Build your own app, p. 3

Guest blogger Chandos

Blog: Entry 3
Wow…how time flies!

It seems like just yesterday I was filling my digital blog pages with iOS info and mildly humorous musings.

I’m back, obviously.

And I wasn’t skipping out.  I’d like to title this week’s blog “The Wall.”

It was a huge lesson and painful reminder for me. I realized this week that I don’t know everything. Shocker, right?  I’d worked on SHV’s iOS app for two solid weeks and had great progress, then two solid weeks of despair.

So how can this help you?

My biggest problem wasn’t ideas, or dreams, or style for my app.  It was know-how.  I jumped into this project headfirst, probably a little too proud.

I ran into an issue where I couldn’t get the church’s podcast to feed into the app.  After two weeks of furious Googling, as well as watching half of the videos on youTube, I finally figured it out.  And you know how?

The grace of God.

I say that with absolutely no jest, humor, joke, sarcasm, spite, malice, or misdirection.  I firmly believe that God helped me out on this one.  Granted, he didn’t supernaturally fill my computer with the correct code, but he used tiny little snippets of things I saw to kickstart my brain and push me in the right direction.

It was an amazing reminder of how I get so reliant on what I know, think, and do, that I forget to credit my Creator.

So how can this help you with your app?

We’ll get there.

Last time, I talked about design ideas, and following trends to make your app look nice. For the remainder of this post, and the next, I’d like to talk about building your app.

If you’ve checked out Xcode yet, you’re ambitious and eager to learn, so you’ve probably figured out a few things.  If not, I’ll show you how easy it can be, and the insanely difficult parts that you may not have a clue about.  So here goes.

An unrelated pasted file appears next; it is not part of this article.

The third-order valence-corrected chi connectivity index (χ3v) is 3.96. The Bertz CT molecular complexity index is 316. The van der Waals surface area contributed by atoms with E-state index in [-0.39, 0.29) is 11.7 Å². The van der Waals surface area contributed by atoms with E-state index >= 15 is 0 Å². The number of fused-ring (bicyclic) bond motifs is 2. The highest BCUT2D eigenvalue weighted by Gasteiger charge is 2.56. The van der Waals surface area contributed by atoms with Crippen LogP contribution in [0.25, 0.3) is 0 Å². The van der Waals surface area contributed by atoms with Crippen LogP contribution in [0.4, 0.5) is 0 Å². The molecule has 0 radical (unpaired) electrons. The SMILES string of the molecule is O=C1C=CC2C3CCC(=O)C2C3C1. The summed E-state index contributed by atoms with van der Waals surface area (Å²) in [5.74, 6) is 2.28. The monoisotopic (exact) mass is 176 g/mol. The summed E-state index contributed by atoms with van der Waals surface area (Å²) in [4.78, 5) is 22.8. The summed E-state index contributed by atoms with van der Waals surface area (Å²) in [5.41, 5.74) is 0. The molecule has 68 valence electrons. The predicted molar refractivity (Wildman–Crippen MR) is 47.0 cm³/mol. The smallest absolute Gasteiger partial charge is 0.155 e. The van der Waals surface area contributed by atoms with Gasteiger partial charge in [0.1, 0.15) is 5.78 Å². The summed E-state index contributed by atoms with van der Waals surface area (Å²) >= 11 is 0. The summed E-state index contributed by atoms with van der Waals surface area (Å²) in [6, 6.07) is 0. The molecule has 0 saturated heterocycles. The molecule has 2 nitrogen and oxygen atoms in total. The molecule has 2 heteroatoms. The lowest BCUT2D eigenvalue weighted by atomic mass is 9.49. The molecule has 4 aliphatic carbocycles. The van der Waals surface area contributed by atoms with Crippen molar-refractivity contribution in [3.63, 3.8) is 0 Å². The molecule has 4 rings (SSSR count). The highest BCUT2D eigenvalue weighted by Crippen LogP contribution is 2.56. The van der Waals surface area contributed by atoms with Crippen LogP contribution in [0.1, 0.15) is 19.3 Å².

When you open up Xcode (Which, for a refresher, it’s Apple’s program to create iOS apps.  If you do it yourself, this is the ONLY way to do it.), you’re presented with the option to create a new project.  If you click “Create a new Xcode project,” (easy, huh?) you get a window that looks like this:

How great is that?!  Apple set up some of the most common types of apps and made templates.  This is what excited me from the get go.  Anytime someone else creates a starting point I’m more than happy to use their help.

For SHV’s app, I decided to use the Tabbed Application.  It’s the most common type of app, aside from games, that I see in the App Store. If you click next, you get to name your app, add company info, and check some check boxes.  For the sake of our walk through, make sure Device Family says iPhone, and Use Storyboards and Use Automatic Reference Counting are checked, and click next.

Great!  We made our first app! In the top left corner is a button that says Run.  Click it, and watch some magic happen. You should see an iPhone on your screen!

That was easy….but before you gloat too much, let’s look at one more thing.  Not that I want to scare you, yet, but if you go back into Xcode, click on the file called AppDelegate.m.

Ahhhhhh!  So many colors.  So much code.  Such a weird language!

That’s the deep end, kiddos, and that’s where we’re going next time.

I’ll also finish my story on how God used Google to help me solve my problem. 🙂

Bye!

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